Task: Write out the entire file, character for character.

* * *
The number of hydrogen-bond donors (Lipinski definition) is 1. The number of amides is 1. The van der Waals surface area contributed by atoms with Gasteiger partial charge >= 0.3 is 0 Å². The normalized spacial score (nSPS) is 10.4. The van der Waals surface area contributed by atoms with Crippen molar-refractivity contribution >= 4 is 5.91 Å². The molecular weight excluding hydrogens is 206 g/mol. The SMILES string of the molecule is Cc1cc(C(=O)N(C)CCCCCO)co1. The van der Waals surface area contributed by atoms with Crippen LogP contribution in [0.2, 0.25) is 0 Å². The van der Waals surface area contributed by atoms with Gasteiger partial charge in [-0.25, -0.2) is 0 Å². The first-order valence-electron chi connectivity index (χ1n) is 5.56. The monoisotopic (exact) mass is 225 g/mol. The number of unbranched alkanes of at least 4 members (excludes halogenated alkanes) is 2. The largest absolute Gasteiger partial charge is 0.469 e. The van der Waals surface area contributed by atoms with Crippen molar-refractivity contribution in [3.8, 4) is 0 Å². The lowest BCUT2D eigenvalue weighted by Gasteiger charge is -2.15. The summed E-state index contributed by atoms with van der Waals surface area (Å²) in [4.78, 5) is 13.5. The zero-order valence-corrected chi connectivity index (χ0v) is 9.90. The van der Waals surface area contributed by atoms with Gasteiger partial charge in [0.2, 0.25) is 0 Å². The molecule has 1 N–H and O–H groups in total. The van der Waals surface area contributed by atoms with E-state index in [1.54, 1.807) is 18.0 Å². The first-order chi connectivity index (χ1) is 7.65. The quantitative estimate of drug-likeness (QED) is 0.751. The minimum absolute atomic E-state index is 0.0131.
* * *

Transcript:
The number of hydrogen-bond donors (Lipinski definition) is 1. The number of amides is 1. The van der Waals surface area contributed by atoms with Gasteiger partial charge >= 0.3 is 0 Å². The normalized spacial score (nSPS) is 10.4. The van der Waals surface area contributed by atoms with Crippen molar-refractivity contribution >= 4 is 5.91 Å². The molecular weight excluding hydrogens is 206 g/mol. The SMILES string of the molecule is Cc1cc(C(=O)N(C)CCCCCO)co1. The van der Waals surface area contributed by atoms with Crippen LogP contribution in [0.2, 0.25) is 0 Å². The van der Waals surface area contributed by atoms with Gasteiger partial charge in [-0.25, -0.2) is 0 Å². The first-order valence-electron chi connectivity index (χ1n) is 5.56. The monoisotopic (exact) mass is 225 g/mol. The number of unbranched alkanes of at least 4 members (excludes halogenated alkanes) is 2. The largest absolute Gasteiger partial charge is 0.469 e. The van der Waals surface area contributed by atoms with Crippen molar-refractivity contribution in [3.8, 4) is 0 Å². The lowest BCUT2D eigenvalue weighted by Gasteiger charge is -2.15. The summed E-state index contributed by atoms with van der Waals surface area (Å²) in [4.78, 5) is 13.5. The zero-order valence-corrected chi connectivity index (χ0v) is 9.90. The van der Waals surface area contributed by atoms with Gasteiger partial charge in [0.2, 0.25) is 0 Å². The molecule has 1 N–H and O–H groups in total. The van der Waals surface area contributed by atoms with E-state index in [1.54, 1.807) is 18.0 Å². The first-order chi connectivity index (χ1) is 7.65. The quantitative estimate of drug-likeness (QED) is 0.751. The minimum absolute atomic E-state index is 0.0131.